I was given a copy of this book in exchange for an honest review.
Devil’s Playground is an action-packed novel centred around Mia Sawan, American-Lebanese spy for mysterious company The Firm. A Christian banker is crucified in Beirut, then the 10-year old daughter of a powerful mayor in Azerbaijan is kidnapped. Both crime scenes have tags linked to a known criminal, but Mia isn’t so sure it is an open-shut case – or of what the link between the two actually is.
The idea for this novel is incredibly strong. This has been well thought out, researched and it is clear that the author knows his stuff. The start of the novel, for example, is shocking and incredibly powerful. Mia’s character is a strong willed, intelligent, sex positive woman of colour and I wish we could see more of these, especially coming from white male writers like Kidson.
I love the concept, and was looking forward to reading the book. Unfortunately for me the writing didn’t quite match the strength of the ideas. The text tells an awful lot, and is very open – considering this is a book about covert investigation, this isn’t the best match. It is difficult to find a good balance between getting your intentions across and over-explaining, and in Devil’s Playground this hasn’t been perfected. I also found that while some things were over-explained, such as what Mia wore, others weren’t discussed enough. I would have liked to have seen more of “The Firm”, and some more scenic description – it may not be as exciting as the action packed scenes we saw so much of, but I believe it would’ve added more depth and realism to the book. It is set somewhere that for many Western readers is a mystery, so it would’ve been nice to have had a better picture painted of the settings. It may be that I don’t read action often, but I find that scene after scene of action gets tiring rather than having the desired effect. When every page is written to shock or excite I find that I desensitise and lose interest. Of course there are rest breaks, but the text is very fast paced.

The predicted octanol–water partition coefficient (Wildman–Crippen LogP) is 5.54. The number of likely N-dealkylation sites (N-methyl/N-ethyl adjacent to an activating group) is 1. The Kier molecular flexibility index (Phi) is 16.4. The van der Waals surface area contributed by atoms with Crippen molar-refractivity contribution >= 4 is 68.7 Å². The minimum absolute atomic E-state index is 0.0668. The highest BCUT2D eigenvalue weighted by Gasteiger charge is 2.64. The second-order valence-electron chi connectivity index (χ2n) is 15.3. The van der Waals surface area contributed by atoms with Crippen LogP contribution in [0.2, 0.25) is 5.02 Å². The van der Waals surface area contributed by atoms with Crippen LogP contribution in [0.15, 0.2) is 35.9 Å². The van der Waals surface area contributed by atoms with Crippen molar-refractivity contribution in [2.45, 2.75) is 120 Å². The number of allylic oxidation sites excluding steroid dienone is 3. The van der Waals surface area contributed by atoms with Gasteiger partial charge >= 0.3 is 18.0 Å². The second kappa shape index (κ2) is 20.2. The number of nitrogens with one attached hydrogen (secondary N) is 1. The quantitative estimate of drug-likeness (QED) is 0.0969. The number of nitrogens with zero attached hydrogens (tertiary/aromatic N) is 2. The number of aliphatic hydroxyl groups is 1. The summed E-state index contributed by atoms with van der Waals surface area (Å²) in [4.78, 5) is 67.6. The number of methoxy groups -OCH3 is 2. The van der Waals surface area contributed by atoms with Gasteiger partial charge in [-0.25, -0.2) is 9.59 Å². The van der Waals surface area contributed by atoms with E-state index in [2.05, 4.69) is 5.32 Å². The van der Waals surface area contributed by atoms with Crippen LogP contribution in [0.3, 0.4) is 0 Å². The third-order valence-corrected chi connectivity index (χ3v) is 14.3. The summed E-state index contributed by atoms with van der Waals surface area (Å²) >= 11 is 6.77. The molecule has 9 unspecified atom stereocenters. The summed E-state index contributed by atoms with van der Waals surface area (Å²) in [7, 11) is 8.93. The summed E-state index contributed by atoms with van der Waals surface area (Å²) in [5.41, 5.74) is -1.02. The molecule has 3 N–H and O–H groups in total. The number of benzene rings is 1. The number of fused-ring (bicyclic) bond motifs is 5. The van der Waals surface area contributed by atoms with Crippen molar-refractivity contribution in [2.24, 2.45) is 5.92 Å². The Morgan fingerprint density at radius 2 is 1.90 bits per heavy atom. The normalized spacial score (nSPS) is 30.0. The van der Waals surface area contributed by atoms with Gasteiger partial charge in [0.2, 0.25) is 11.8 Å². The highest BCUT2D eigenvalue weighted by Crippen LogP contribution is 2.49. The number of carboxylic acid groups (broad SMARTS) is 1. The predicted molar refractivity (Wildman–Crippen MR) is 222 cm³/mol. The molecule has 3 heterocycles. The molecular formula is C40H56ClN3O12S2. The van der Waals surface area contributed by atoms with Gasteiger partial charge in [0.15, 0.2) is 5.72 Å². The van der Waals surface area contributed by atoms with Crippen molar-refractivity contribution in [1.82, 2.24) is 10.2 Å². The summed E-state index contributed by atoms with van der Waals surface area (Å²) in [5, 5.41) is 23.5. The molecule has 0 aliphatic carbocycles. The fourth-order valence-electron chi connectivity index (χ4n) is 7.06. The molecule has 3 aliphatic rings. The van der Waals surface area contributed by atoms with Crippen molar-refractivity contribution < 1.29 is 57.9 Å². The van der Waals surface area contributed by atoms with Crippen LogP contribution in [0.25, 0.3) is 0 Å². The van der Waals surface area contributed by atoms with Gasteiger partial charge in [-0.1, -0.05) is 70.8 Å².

Overall, the novel had a controversial but gripping plotline, however I felt that this was let down by poor editing and a mismatched writing style. This is very easy to do and I admire the clear amount of knowledge and thought put into the concept, but the writing distracted from the story too much for me to fully enjoy it.
See you soon,
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2 thoughts on “Review Wednesday | Book Review – Devil’s Playground”
All “action writers”—and film-makers—could benefit from this review. Action alone adds up to nothing. In most of the books in her “Miles Vorkosigan” series, semi-SF writer Lois McMaster Bujold does a brilliant job of creating and populating a world in which the action, when she unleashes it, really does matter. Sorry to sound off, but the Devil’s Playground review struck a chord and struck it hard.
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I haven’t read that series but it sounds great and I think saying that the action “matters” speaks volumes – it’s not that action is bad but too much just wears on the reader and lacks the significance that would really grip the audience, and I think that was my issue with Devil’s Playground.